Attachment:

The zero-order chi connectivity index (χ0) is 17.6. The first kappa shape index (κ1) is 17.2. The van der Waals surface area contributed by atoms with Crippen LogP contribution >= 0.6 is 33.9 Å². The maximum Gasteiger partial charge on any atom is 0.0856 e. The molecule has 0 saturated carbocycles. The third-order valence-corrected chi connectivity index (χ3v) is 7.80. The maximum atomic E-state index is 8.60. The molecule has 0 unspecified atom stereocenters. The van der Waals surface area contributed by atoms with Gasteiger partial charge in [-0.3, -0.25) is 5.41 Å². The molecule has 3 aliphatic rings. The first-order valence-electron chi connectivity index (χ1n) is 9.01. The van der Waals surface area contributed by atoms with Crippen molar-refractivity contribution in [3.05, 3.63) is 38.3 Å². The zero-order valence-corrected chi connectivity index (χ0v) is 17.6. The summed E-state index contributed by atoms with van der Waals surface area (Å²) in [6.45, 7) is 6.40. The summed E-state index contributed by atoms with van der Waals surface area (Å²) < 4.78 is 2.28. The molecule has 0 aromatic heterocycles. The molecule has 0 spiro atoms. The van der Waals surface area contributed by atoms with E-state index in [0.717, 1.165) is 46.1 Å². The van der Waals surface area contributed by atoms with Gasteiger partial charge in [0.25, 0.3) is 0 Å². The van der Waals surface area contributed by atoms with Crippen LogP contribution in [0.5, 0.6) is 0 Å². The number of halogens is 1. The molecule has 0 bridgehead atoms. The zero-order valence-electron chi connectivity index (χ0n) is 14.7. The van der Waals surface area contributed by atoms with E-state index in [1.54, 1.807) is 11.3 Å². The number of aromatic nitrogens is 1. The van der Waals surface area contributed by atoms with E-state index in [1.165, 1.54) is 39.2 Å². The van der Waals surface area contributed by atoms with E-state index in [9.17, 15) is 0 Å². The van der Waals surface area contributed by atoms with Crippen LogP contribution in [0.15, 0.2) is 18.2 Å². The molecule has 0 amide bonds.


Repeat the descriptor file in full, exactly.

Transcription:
The zero-order chi connectivity index (χ0) is 17.6. The first kappa shape index (κ1) is 17.2. The van der Waals surface area contributed by atoms with Crippen LogP contribution >= 0.6 is 33.9 Å². The maximum Gasteiger partial charge on any atom is 0.0856 e. The molecule has 0 saturated carbocycles. The third-order valence-corrected chi connectivity index (χ3v) is 7.80. The maximum atomic E-state index is 8.60. The molecule has 0 unspecified atom stereocenters. The van der Waals surface area contributed by atoms with Gasteiger partial charge in [-0.3, -0.25) is 5.41 Å². The molecule has 3 aliphatic rings. The first-order valence-electron chi connectivity index (χ1n) is 9.01. The van der Waals surface area contributed by atoms with Crippen molar-refractivity contribution in [3.05, 3.63) is 38.3 Å². The zero-order valence-corrected chi connectivity index (χ0v) is 17.6. The summed E-state index contributed by atoms with van der Waals surface area (Å²) in [6.45, 7) is 6.40. The summed E-state index contributed by atoms with van der Waals surface area (Å²) < 4.78 is 2.28. The molecule has 0 aromatic heterocycles. The molecule has 0 spiro atoms. The van der Waals surface area contributed by atoms with E-state index in [0.717, 1.165) is 46.1 Å². The van der Waals surface area contributed by atoms with Gasteiger partial charge in [0.25, 0.3) is 0 Å². The van der Waals surface area contributed by atoms with Crippen LogP contribution in [0.5, 0.6) is 0 Å². The number of halogens is 1. The molecule has 0 bridgehead atoms. The zero-order valence-electron chi connectivity index (χ0n) is 14.7. The van der Waals surface area contributed by atoms with E-state index in [1.54, 1.807) is 11.3 Å². The number of aromatic nitrogens is 1. The van der Waals surface area contributed by atoms with E-state index in [1.165, 1.54) is 39.2 Å². The van der Waals surface area contributed by atoms with E-state index in [9.17, 15) is 0 Å². The van der Waals surface area contributed by atoms with Crippen LogP contribution in [0.15, 0.2) is 18.2 Å². The molecule has 0 amide bonds.